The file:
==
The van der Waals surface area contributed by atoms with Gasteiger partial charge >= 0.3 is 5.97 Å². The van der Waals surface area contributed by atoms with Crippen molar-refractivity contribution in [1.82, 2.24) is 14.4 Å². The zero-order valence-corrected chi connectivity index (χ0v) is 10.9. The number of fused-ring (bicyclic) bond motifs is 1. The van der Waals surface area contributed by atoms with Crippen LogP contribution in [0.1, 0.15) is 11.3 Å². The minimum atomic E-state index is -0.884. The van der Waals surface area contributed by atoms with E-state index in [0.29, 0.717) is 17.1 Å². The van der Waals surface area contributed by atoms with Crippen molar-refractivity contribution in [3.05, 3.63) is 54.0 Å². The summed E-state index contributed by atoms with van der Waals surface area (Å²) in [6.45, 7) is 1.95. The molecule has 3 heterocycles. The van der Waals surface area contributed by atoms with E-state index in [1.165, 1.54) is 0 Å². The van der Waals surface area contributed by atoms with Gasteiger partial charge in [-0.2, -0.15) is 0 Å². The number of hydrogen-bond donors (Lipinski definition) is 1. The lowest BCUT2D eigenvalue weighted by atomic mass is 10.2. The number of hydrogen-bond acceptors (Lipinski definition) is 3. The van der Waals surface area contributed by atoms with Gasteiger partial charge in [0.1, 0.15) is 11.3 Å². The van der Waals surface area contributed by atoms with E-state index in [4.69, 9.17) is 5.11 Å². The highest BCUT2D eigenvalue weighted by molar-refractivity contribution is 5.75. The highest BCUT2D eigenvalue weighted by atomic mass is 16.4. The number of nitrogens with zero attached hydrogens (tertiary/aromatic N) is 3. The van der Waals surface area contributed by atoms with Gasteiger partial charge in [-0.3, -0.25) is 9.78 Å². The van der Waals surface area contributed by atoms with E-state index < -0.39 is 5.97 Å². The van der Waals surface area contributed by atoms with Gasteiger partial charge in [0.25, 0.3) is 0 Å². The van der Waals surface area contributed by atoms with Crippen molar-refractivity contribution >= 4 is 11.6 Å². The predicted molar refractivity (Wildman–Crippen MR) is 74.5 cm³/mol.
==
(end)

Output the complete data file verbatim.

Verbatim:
The van der Waals surface area contributed by atoms with Gasteiger partial charge >= 0.3 is 5.97 Å². The van der Waals surface area contributed by atoms with Crippen molar-refractivity contribution in [1.82, 2.24) is 14.4 Å². The zero-order valence-corrected chi connectivity index (χ0v) is 10.9. The number of fused-ring (bicyclic) bond motifs is 1. The van der Waals surface area contributed by atoms with Crippen LogP contribution in [0.1, 0.15) is 11.3 Å². The minimum atomic E-state index is -0.884. The van der Waals surface area contributed by atoms with E-state index in [0.29, 0.717) is 17.1 Å². The van der Waals surface area contributed by atoms with Crippen molar-refractivity contribution in [3.05, 3.63) is 54.0 Å². The summed E-state index contributed by atoms with van der Waals surface area (Å²) in [6.45, 7) is 1.95. The molecule has 3 heterocycles. The van der Waals surface area contributed by atoms with E-state index in [1.165, 1.54) is 0 Å². The van der Waals surface area contributed by atoms with Gasteiger partial charge in [-0.2, -0.15) is 0 Å². The number of hydrogen-bond donors (Lipinski definition) is 1. The lowest BCUT2D eigenvalue weighted by atomic mass is 10.2. The number of hydrogen-bond acceptors (Lipinski definition) is 3. The van der Waals surface area contributed by atoms with Gasteiger partial charge in [0.1, 0.15) is 11.3 Å². The van der Waals surface area contributed by atoms with E-state index in [4.69, 9.17) is 5.11 Å². The highest BCUT2D eigenvalue weighted by molar-refractivity contribution is 5.75. The highest BCUT2D eigenvalue weighted by atomic mass is 16.4. The number of nitrogens with zero attached hydrogens (tertiary/aromatic N) is 3. The van der Waals surface area contributed by atoms with Gasteiger partial charge in [-0.3, -0.25) is 9.78 Å². The van der Waals surface area contributed by atoms with E-state index < -0.39 is 5.97 Å². The van der Waals surface area contributed by atoms with Gasteiger partial charge in [0.25, 0.3) is 0 Å². The van der Waals surface area contributed by atoms with Crippen molar-refractivity contribution >= 4 is 11.6 Å². The predicted molar refractivity (Wildman–Crippen MR) is 74.5 cm³/mol.